‘Buffy the Vampire Slayer': Top 5 underrated episodes

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This year marks the 15th (FIFTEENTH! Gosh that makes us feel old) anniversary of Joss Whedon’s staketastic Buffy the Vampire Slayer arriving on our screens.

> Buy the Complete Series DVD boxset on Amazon.

Despite being most famous for its rabidly devoted cult following, Buffy has attracted widespread praise for a number of episodes, from the all-singing, all-dancing ‘Once More With Feeling’ to the masterfully directed, emotionally devastating ‘The Body’.

But what about all those great episodes that consistently miss out on a place in the Top 10 lists? We’ve taken a look back at some of the best, oft-neglected episodes of Buffy that for some reason or other slipped under the radar, because dangnabbit we just love you Joss…

‘Him’ (Season 7)

Despite being widely regarded as one of the weakest years, the seventh and final season of Buffy boasted a number of top-notch episodes, the funniest of which was ‘Him’.

Notable for its distinctively un-weighty tone, ‘Him’ focuses on all the female characters becoming inexplicably infatuated with a high school boy, RJ. The gang soon discovers that the root of RJ’s attractiveness is distinctly magical and – before Buffy, Dawn, Anya and Willow can tear each other apart in a jealous rage – they manage to break the spell. Our favourite moment would have to be Spike tackling a bazooka out of Buffy’s hands before she can use it to assassinate the high school principal.

But, of course, it’s not all about the laughs. As per usual, ‘Him’ plays on the concept that the mystical stands in for the literal. In this case, Dawn’s affliction with a love spell stands for the tendency of teenage crushes to turn into full-blown, life-consuming – and very occasionally life-threatening – passions.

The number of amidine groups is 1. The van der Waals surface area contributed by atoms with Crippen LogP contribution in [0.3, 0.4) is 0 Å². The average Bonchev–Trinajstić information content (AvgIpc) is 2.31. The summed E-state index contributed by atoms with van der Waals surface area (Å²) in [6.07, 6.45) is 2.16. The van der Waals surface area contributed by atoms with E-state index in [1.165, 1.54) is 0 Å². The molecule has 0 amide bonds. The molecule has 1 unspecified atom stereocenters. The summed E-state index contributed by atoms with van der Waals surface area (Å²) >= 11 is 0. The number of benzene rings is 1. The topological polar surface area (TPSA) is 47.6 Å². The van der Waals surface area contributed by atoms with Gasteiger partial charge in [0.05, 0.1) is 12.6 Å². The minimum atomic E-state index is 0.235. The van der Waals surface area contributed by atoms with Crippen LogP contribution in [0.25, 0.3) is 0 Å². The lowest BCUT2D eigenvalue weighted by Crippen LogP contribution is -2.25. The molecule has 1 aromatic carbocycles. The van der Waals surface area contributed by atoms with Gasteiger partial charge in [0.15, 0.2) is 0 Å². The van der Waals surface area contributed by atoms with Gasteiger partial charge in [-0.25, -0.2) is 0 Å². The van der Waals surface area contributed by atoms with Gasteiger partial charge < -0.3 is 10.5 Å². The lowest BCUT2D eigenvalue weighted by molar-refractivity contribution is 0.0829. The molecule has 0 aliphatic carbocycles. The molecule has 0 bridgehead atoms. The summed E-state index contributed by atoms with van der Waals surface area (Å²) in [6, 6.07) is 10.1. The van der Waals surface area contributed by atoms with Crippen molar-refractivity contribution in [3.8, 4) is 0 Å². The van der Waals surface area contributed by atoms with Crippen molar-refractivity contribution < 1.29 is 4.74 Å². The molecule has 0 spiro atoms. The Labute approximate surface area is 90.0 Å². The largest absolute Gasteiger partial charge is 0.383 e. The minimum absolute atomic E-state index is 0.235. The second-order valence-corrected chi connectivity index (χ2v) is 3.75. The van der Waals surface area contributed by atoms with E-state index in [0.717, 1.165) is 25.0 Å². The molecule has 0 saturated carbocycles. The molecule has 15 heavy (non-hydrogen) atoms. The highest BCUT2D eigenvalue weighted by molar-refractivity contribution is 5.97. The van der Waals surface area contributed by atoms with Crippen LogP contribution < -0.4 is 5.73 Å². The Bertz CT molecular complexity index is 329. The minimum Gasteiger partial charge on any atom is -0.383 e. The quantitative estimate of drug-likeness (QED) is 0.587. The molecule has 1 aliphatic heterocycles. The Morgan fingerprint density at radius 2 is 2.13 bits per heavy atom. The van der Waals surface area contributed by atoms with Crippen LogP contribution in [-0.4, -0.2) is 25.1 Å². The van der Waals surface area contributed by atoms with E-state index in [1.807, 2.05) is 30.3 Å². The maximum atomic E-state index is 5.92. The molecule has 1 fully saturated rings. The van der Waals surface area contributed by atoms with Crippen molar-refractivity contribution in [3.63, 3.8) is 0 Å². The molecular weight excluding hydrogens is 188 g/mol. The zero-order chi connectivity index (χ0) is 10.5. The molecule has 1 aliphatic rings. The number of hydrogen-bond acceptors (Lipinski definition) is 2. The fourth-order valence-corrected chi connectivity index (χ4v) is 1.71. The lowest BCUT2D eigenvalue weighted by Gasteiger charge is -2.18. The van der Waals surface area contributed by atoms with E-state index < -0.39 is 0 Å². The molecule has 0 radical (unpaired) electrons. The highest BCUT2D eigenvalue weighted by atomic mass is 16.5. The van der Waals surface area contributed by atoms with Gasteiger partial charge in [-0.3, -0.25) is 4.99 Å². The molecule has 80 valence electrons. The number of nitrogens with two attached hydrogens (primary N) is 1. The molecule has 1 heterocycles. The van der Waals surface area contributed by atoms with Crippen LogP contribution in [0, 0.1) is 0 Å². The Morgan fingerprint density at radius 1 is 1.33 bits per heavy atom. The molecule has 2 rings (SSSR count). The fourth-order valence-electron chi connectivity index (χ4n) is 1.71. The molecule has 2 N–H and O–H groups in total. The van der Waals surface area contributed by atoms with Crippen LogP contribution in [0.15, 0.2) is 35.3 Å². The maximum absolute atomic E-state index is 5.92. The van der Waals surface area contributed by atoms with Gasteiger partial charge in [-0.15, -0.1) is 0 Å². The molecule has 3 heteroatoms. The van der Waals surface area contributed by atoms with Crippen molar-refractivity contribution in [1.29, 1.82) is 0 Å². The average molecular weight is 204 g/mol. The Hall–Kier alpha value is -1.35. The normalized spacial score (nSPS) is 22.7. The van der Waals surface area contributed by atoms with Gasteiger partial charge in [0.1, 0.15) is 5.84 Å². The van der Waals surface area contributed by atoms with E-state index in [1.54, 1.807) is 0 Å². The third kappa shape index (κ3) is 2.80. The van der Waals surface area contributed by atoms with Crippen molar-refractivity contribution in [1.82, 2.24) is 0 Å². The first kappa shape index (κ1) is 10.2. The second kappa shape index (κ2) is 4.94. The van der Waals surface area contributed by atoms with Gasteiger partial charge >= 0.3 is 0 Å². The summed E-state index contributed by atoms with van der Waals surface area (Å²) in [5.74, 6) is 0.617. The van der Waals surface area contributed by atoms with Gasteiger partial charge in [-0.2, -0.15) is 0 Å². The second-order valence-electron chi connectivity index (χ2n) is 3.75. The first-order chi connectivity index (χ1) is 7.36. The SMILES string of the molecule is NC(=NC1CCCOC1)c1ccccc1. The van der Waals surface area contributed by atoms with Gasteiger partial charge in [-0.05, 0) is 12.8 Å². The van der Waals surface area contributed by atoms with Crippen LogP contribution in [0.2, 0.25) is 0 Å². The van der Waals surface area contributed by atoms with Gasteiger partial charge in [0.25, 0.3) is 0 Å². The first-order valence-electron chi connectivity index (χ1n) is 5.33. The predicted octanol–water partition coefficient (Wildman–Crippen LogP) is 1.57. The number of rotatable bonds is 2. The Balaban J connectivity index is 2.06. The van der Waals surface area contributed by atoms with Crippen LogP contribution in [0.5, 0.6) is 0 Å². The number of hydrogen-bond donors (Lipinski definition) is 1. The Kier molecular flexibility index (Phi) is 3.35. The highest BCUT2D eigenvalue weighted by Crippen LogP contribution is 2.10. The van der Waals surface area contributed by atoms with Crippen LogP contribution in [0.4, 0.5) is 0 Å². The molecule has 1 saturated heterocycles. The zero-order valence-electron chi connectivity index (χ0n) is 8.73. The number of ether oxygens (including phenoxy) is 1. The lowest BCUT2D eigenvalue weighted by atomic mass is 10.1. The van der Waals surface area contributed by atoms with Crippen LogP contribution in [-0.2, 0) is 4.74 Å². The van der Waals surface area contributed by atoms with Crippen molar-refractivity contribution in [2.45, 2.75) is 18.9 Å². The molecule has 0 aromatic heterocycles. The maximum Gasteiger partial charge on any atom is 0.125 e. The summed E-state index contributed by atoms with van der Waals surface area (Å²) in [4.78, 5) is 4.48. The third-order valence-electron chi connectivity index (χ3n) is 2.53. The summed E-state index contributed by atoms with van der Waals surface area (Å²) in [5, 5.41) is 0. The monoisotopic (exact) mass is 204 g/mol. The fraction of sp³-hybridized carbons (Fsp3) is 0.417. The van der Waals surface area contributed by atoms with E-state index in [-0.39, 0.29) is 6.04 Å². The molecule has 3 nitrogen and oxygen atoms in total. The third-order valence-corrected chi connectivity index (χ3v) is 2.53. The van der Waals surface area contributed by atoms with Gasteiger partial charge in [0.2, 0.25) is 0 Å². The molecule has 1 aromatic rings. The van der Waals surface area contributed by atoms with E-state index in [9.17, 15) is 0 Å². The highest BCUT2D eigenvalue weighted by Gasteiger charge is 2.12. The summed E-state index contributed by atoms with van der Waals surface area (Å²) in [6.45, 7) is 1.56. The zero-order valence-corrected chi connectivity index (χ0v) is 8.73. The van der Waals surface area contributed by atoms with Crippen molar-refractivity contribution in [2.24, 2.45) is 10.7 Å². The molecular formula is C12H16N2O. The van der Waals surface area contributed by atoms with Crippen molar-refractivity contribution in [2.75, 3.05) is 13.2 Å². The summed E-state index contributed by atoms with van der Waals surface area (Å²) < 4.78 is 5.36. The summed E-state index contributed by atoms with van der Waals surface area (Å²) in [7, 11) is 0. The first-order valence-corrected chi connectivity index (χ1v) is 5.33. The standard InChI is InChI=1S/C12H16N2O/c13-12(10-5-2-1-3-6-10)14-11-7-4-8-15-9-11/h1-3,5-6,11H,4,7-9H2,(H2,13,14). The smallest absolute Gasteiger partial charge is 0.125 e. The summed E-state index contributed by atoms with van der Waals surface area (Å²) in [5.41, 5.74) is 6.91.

Best quote: “AJ is my best friend and my dearest darling!” (Anya)

‘Living Conditions’ (Season 4)

The second episode of the fourth season, ‘Living Conditions’ is – much like ‘Him’ – another slyly comic masterpiece. Having just started college, Buffy finds herself sharing a dorm with perky, passive aggressive, Cher-loving Kathy, quite literally the roommate from Hell.

Masterfully observed, ‘Living Conditions’ plays on an idea we are all familiar with – the concept that someone we find unbearably annoying must have something inherently wrong with them. Swinging from the acutely observed – who hasn’t known someone who obsessively hoardes their food? – to the usual, fun magic stuff, ‘Living Conditions’ is an episode that works on a number of levels.

Best quote: “She has parts that keep growing after they’re detached. She irons her jeans. She’s evil! She has to be destroyed!” (Buffy)

‘The Zeppo’ (Season 3)

Though a long-running motif in Buffy was that Xander Harris was the heart of the core trio, alongside Willow’s brains and Buffy’s brawn, ‘The Zeppo’ was a rare episode in which he was allowed to be all three.

We open with the discovery that, once again, an apocalypse is on its way. A sect of pesky demons have decided to open the Hellmouth and Buffy, Angel, Willow, Faith and Giles must band together and work out how to stop it. Xander meanwhile – due to yet another recent pummeling – is left to fetch the doughnuts and told to stay out of the fight, a point quickly picked up on by his spiteful ex Cordelia.

But, unbeknownst to the rest of the gang, Xander finds himself caught up in a very real world-ending story of his own when he encounters a gang of anarchic, undead teens, hellbent on blowing up Sunnydale High. Xander must use his brains, his brawn and his bravery to save the day, all without the help of the rest of the gang.